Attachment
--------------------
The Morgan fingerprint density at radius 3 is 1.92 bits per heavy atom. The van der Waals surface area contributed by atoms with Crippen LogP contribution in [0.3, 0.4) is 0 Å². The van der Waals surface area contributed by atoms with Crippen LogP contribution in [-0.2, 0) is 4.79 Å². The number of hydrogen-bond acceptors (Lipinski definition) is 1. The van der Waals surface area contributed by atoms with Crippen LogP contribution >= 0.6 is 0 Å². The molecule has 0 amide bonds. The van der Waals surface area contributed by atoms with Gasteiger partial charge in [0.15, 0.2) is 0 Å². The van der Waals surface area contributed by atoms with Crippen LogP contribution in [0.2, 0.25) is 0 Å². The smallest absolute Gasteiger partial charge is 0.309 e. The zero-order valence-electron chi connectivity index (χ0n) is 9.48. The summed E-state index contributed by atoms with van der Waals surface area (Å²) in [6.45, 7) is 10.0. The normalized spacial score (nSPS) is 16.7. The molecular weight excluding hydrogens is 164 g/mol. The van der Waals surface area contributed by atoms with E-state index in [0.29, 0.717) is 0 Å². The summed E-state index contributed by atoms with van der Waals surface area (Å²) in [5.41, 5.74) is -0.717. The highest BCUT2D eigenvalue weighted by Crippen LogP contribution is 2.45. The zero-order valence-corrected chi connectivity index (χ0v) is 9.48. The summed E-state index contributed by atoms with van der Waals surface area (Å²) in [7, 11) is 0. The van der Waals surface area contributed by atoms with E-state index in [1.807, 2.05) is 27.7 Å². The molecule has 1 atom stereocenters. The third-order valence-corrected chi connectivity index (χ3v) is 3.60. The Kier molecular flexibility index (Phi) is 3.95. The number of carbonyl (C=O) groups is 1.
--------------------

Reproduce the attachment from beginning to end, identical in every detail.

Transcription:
The Morgan fingerprint density at radius 3 is 1.92 bits per heavy atom. The van der Waals surface area contributed by atoms with Crippen LogP contribution in [0.3, 0.4) is 0 Å². The van der Waals surface area contributed by atoms with Crippen LogP contribution in [-0.2, 0) is 4.79 Å². The number of hydrogen-bond acceptors (Lipinski definition) is 1. The van der Waals surface area contributed by atoms with Crippen LogP contribution >= 0.6 is 0 Å². The molecule has 0 amide bonds. The van der Waals surface area contributed by atoms with Gasteiger partial charge in [0.15, 0.2) is 0 Å². The van der Waals surface area contributed by atoms with Crippen LogP contribution in [0.2, 0.25) is 0 Å². The smallest absolute Gasteiger partial charge is 0.309 e. The zero-order valence-electron chi connectivity index (χ0n) is 9.48. The summed E-state index contributed by atoms with van der Waals surface area (Å²) in [6.45, 7) is 10.0. The normalized spacial score (nSPS) is 16.7. The molecular weight excluding hydrogens is 164 g/mol. The van der Waals surface area contributed by atoms with E-state index in [0.29, 0.717) is 0 Å². The summed E-state index contributed by atoms with van der Waals surface area (Å²) in [5.41, 5.74) is -0.717. The highest BCUT2D eigenvalue weighted by Crippen LogP contribution is 2.45. The zero-order valence-corrected chi connectivity index (χ0v) is 9.48. The summed E-state index contributed by atoms with van der Waals surface area (Å²) in [7, 11) is 0. The van der Waals surface area contributed by atoms with E-state index in [1.807, 2.05) is 27.7 Å². The molecule has 1 atom stereocenters. The third-order valence-corrected chi connectivity index (χ3v) is 3.60. The Kier molecular flexibility index (Phi) is 3.95. The number of carbonyl (C=O) groups is 1.